At the Council of Trent, which was a meeting called in response to the Protestant Reformation, it was stated that the sacraments of the Church were indeed established by Christ, according to Kennedy (1912). Catholics appeal to reason in acknowledging that the sacraments must have been instituted by God. The rationale for this is that the sacraments in and of themselves have no power to bestow grace, which means that the only logical explanation would be that “all sacraments properly so called must originate in Divine appointment,” says Kennedy, if they are to truly be of any tangible benefit.
Kennedy (1912) adds the following:
God alone is the principal cause of the sacraments. He alone authoritatively and by innate power can give to external material rites the power to confer grace on men. Christ as God, equally with the Father, possessed this principal, authoritative, innate power.
The aforementioned passage argues with no variance that the sacraments come directly from God, and that he selected the external rites by which to convey his grace. And this, of course is his prerogative since the grace and the sacraments are indeed his.
Christ, the Church teaches, devised seven sacraments between the time he started his public life on earth and the time he returned to heaven. He put an end to the work of creating sacraments when he went back to heaven, and the Church therefore is unable to add to or to subtract from the seven sacraments ("Catholic Sacraments").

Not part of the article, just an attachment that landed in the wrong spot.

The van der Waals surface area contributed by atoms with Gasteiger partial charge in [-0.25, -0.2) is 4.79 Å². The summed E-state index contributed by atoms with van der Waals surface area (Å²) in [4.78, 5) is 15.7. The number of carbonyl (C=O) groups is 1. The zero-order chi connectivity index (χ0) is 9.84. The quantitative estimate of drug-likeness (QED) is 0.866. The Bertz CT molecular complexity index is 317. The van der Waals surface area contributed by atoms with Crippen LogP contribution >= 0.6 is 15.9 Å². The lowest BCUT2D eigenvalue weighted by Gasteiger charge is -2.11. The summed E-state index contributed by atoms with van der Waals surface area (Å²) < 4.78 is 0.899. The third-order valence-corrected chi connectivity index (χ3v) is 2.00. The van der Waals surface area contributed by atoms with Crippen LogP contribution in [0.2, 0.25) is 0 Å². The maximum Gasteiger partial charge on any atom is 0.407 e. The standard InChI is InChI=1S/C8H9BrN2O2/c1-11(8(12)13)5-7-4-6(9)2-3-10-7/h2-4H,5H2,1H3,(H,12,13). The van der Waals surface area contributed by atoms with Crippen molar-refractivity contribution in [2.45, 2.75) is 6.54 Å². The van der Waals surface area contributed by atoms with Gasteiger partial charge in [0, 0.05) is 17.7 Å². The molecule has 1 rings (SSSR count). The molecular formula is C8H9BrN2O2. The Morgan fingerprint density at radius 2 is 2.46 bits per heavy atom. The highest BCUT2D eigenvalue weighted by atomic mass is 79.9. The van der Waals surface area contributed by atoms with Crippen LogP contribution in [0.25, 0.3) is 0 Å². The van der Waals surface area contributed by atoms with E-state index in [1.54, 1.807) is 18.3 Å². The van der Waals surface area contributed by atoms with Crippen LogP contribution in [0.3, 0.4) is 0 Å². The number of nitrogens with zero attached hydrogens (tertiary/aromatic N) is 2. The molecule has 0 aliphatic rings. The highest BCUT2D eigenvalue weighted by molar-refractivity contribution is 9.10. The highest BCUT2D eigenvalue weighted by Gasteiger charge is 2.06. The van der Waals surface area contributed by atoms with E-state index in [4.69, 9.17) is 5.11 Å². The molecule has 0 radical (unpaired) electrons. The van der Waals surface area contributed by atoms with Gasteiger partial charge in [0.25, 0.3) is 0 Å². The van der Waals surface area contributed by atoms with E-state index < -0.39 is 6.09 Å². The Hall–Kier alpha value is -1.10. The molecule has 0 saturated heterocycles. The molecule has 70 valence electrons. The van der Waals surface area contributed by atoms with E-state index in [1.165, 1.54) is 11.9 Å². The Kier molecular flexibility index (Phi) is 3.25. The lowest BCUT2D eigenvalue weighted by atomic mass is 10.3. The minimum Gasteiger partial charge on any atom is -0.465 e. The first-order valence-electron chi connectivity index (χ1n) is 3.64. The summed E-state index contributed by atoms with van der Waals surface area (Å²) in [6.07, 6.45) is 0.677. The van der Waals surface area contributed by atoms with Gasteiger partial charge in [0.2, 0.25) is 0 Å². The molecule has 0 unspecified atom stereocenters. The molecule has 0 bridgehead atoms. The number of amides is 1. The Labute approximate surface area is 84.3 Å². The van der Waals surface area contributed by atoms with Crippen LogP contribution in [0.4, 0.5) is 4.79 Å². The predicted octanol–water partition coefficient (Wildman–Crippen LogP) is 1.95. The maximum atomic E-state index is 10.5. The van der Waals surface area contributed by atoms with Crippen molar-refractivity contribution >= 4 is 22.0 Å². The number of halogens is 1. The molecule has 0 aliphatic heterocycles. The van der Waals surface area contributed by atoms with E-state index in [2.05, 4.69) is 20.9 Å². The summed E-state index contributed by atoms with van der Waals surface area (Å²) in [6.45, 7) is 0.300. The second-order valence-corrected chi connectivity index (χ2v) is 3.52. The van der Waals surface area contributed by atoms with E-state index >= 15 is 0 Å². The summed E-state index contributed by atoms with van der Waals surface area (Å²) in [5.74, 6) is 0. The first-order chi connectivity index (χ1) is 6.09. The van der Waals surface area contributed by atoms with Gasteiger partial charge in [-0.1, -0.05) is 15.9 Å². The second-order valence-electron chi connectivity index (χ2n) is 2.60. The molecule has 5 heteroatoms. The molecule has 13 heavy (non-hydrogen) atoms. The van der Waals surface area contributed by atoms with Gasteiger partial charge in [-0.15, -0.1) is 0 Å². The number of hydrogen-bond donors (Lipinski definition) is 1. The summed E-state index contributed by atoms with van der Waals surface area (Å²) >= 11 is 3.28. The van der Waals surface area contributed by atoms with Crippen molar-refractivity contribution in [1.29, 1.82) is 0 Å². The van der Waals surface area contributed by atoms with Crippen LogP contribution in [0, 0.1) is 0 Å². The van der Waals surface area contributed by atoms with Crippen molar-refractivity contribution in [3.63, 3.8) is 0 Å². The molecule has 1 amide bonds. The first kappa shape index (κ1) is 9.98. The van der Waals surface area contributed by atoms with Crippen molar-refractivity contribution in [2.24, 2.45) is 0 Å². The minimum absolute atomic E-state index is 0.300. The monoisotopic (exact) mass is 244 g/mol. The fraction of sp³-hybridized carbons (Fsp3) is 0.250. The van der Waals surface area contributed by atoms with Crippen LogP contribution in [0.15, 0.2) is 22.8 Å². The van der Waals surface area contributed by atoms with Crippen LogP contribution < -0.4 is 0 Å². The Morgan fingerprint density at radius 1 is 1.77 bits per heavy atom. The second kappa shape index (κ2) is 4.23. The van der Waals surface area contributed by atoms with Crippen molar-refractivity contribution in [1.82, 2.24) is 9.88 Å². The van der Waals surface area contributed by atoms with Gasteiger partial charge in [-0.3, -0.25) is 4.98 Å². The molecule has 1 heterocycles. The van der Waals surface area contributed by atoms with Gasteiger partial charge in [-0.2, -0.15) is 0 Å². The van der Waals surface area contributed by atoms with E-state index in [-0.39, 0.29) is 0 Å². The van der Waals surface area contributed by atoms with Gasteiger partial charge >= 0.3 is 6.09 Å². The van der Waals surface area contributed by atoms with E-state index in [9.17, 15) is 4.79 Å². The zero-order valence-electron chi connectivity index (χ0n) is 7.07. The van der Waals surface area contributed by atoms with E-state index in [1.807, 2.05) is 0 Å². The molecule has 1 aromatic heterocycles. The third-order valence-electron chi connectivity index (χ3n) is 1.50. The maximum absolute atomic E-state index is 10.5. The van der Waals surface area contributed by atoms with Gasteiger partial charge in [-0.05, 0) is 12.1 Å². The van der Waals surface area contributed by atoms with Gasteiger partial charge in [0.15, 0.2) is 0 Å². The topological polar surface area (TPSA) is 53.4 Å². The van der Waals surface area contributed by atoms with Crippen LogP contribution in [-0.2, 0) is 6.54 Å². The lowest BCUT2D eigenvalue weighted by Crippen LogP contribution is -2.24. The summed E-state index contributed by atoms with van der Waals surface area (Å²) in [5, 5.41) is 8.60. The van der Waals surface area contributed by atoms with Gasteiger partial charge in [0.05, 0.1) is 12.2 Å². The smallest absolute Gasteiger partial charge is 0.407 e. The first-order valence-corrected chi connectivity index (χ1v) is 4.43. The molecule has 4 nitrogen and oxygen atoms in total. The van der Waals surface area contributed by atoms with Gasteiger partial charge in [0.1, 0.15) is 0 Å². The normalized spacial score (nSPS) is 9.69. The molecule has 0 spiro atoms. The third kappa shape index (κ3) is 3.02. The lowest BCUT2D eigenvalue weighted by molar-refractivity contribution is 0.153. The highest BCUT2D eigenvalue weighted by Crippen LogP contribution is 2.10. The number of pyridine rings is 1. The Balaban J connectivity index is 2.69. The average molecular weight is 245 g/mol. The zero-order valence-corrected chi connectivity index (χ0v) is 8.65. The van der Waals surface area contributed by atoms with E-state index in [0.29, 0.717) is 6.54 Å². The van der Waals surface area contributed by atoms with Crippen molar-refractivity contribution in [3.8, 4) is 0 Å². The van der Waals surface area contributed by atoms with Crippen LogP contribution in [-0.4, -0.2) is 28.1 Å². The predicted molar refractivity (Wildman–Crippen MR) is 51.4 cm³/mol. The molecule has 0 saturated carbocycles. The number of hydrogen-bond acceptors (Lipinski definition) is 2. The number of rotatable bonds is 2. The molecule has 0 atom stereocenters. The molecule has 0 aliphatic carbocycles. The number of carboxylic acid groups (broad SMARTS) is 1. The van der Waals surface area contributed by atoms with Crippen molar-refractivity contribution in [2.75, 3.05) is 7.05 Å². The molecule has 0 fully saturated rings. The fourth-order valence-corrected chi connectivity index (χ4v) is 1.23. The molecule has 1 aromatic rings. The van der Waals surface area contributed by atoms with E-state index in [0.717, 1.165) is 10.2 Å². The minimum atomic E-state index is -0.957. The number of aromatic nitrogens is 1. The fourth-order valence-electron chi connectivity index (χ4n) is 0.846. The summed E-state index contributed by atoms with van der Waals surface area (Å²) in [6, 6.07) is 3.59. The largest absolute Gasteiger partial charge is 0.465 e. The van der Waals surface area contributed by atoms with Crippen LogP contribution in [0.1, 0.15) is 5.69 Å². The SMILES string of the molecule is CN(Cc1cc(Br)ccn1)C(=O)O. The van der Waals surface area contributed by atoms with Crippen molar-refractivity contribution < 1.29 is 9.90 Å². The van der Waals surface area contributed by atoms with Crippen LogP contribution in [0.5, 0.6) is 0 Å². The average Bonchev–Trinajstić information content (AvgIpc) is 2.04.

How does Catholic Theology understand the sacraments as a means of grace? As has been discussed, the Church sees the sacraments as symbols and ceremonies through which Christ, who personally established the sacraments, dispenses his grace to believers who reach out in faith. In order for the faithful to benefit from this grace, however, they must participate in the sacraments since the sacraments are the Divinely appointed means that they must take hold of in order to receive the grace they so desperately need.
The fact that even the Church cannot add to or subtract from the sacraments should demonstrate how important these sacraments, all seven of them, are in the transfer of grace full and free to fallen human beings. Grace, full and complete, is what the sacraments provide.
Kennedy, D. (1912). Sacraments. In The Catholic Encyclopedia. New York: Robert Appleton Company. Retrieved November 22, 2014 from New Advent: http://www.newadvent.org/cathen/13295a.htm
The Seven Catholic Sacraments. Retrieved from http://www.americancatholic.org/features/special/default.aspx?id=29
Catholic Sacraments: Vehicles of Grace. Retrieved from http://www.beginningcatholic.com/sacraments.html